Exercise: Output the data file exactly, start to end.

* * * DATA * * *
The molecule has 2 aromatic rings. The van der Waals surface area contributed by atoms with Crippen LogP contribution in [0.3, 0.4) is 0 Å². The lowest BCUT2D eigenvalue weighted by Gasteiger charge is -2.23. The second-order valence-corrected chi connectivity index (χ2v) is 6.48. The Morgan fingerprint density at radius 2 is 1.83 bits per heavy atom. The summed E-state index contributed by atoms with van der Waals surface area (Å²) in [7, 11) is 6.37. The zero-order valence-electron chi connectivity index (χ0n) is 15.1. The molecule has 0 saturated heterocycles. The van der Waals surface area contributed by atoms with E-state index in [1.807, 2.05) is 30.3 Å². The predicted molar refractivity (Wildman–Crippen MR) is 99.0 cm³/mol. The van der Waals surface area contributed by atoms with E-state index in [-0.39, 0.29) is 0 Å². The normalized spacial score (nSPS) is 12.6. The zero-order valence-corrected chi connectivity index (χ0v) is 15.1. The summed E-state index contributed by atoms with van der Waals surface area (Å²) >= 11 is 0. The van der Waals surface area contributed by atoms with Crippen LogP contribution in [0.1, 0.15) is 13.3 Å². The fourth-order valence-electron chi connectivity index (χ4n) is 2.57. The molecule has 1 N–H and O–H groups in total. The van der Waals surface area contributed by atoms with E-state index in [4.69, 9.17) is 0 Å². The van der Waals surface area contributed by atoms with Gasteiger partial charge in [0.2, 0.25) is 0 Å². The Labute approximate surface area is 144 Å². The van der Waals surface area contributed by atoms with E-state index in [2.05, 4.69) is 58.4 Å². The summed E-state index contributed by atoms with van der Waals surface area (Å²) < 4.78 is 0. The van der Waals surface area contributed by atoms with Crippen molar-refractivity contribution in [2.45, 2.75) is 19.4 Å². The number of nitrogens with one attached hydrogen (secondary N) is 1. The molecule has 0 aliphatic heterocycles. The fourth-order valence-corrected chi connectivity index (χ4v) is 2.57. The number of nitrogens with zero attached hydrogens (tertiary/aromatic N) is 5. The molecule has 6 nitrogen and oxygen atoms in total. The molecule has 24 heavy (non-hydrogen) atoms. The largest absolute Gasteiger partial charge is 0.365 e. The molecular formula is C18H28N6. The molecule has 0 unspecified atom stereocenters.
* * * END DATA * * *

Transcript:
The molecule has 2 aromatic rings. The van der Waals surface area contributed by atoms with Crippen LogP contribution in [0.3, 0.4) is 0 Å². The lowest BCUT2D eigenvalue weighted by Gasteiger charge is -2.23. The second-order valence-corrected chi connectivity index (χ2v) is 6.48. The Morgan fingerprint density at radius 2 is 1.83 bits per heavy atom. The summed E-state index contributed by atoms with van der Waals surface area (Å²) in [7, 11) is 6.37. The zero-order valence-electron chi connectivity index (χ0n) is 15.1. The molecule has 0 saturated heterocycles. The van der Waals surface area contributed by atoms with E-state index in [1.807, 2.05) is 30.3 Å². The predicted molar refractivity (Wildman–Crippen MR) is 99.0 cm³/mol. The van der Waals surface area contributed by atoms with E-state index in [-0.39, 0.29) is 0 Å². The normalized spacial score (nSPS) is 12.6. The zero-order valence-corrected chi connectivity index (χ0v) is 15.1. The summed E-state index contributed by atoms with van der Waals surface area (Å²) >= 11 is 0. The van der Waals surface area contributed by atoms with Crippen LogP contribution in [0.1, 0.15) is 13.3 Å². The fourth-order valence-electron chi connectivity index (χ4n) is 2.57. The molecule has 1 N–H and O–H groups in total. The van der Waals surface area contributed by atoms with E-state index in [4.69, 9.17) is 0 Å². The van der Waals surface area contributed by atoms with Gasteiger partial charge in [0.2, 0.25) is 0 Å². The Labute approximate surface area is 144 Å². The van der Waals surface area contributed by atoms with E-state index in [2.05, 4.69) is 58.4 Å². The summed E-state index contributed by atoms with van der Waals surface area (Å²) < 4.78 is 0. The van der Waals surface area contributed by atoms with Crippen molar-refractivity contribution in [2.45, 2.75) is 19.4 Å². The number of nitrogens with one attached hydrogen (secondary N) is 1. The molecule has 0 aliphatic heterocycles. The fourth-order valence-corrected chi connectivity index (χ4v) is 2.57. The number of nitrogens with zero attached hydrogens (tertiary/aromatic N) is 5. The molecule has 6 nitrogen and oxygen atoms in total. The molecule has 24 heavy (non-hydrogen) atoms. The largest absolute Gasteiger partial charge is 0.365 e. The molecular formula is C18H28N6. The molecule has 0 unspecified atom stereocenters.